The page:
Review: This Magnificent Cake! – Ce magnifique gateau! (2018)

This Magnificent Cake! – Ce magnifique gateau! (2018)

Directed by: Emma De Swaef, Marc James Roels | 55 minutes | animation, comedy | Original voice cast: Jan Decleir, Bruno Levie, Paul Huvenne, Gaston Motambo, Alexander Rolies, August Rolies, Jamal Tahri, Michel Kossi, Wim Willaert, Goua Robert Grovogui, Anna Schoonbroodt, Angelo Tijssens, Sebastien Dewaele, Dirk Rypens, Walter Canipel

The king dreams. The king of Belgium dreams. The end of the 19th century is approaching and the king of Belgium dreams of his own colony, to plant his own flag on an exotic piece of land, just like all the other European kings. In the end, the king of Belgium gets his colony, deep in the heart of Africa. A colony to which Belgians of all sorts flee: a deserter, a baker’s son, a clarinetist who had to stop playing by the king. Why was that clarinetist not allowed to continue playing? Because the king dreamed of a cuckoo deep in the forest, a cuckoo that sounded like a clarinet.

The above story elements form the basis of the short Belgian animation film ‘This Magnificent Cake’. This wonderful animation comes in the form of stop-motion, with puppets and sets made of felt, wool and other fabrics. The film is divided into five separate chapters, with five different main characters, who sometimes meet and sometimes don’t. These encounters give the film coherence, but also the recurring motifs, the consistent aesthetics, the African decor, the calm voice-over, the music and the central subject.

‘This Magnificent Cake’ tells about the disruptive effects of colonization. Indigenous people who lose their home and get lost in their own land. Colonizers who can never adapt to the strange new world and then order beer from Flanders, build a western house in the jungle, with a huge statue of themselves in the garden. And while the natives dream of the house they have lost, the invaders dream of the house they have left.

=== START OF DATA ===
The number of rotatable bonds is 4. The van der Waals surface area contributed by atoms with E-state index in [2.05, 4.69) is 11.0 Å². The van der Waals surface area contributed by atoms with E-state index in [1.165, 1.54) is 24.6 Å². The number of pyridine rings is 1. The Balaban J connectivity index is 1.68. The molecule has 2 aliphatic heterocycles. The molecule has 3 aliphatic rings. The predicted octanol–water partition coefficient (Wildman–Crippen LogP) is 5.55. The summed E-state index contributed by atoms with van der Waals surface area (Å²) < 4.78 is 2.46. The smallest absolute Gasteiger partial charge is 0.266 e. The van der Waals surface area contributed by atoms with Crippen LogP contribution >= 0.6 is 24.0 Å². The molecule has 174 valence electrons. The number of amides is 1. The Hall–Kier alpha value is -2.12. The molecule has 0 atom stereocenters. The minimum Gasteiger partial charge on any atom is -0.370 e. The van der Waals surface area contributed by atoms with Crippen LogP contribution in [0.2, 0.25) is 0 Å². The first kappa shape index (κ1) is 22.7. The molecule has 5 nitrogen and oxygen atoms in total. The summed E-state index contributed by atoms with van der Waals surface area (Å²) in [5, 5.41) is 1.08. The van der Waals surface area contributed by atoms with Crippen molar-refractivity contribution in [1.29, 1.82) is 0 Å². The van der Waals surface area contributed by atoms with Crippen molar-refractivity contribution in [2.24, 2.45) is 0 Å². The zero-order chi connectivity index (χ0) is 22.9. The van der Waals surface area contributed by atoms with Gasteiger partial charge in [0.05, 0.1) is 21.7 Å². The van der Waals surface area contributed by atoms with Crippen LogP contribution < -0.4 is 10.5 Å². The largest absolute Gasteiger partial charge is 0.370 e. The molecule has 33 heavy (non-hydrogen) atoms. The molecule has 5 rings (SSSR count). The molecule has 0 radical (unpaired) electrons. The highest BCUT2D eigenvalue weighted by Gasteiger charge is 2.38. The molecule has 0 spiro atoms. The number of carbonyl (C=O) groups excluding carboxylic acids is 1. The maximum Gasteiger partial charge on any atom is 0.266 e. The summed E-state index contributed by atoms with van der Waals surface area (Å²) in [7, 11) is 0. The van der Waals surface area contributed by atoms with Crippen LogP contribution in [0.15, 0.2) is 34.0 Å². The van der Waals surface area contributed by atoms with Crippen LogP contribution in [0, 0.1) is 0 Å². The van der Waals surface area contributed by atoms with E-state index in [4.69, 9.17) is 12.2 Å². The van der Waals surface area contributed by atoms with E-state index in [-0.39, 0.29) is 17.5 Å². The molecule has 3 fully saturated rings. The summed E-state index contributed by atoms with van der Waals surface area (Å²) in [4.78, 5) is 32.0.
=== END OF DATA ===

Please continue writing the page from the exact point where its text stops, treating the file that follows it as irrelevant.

Even for those who are not interested in such themes, this film is worth watching. The animations are stylish and wonderful, and this also applies to the music, impressionistic sounds from around the turn of the last century (Ravel, Debussy). The individual chapters have their own tone and logic, somewhat comparable to the surrealistic work of the Italian Alessandro Baricco, a writer who often situates his stories about great dreamers in past centuries and exotic places.

The only thing you can blame the makers is that some sequences are just a bit too long, which sometimes causes the attention to slacken for a while. That’s okay, this is a lonely class animation anyway. The King of Belgium can be proud of it.

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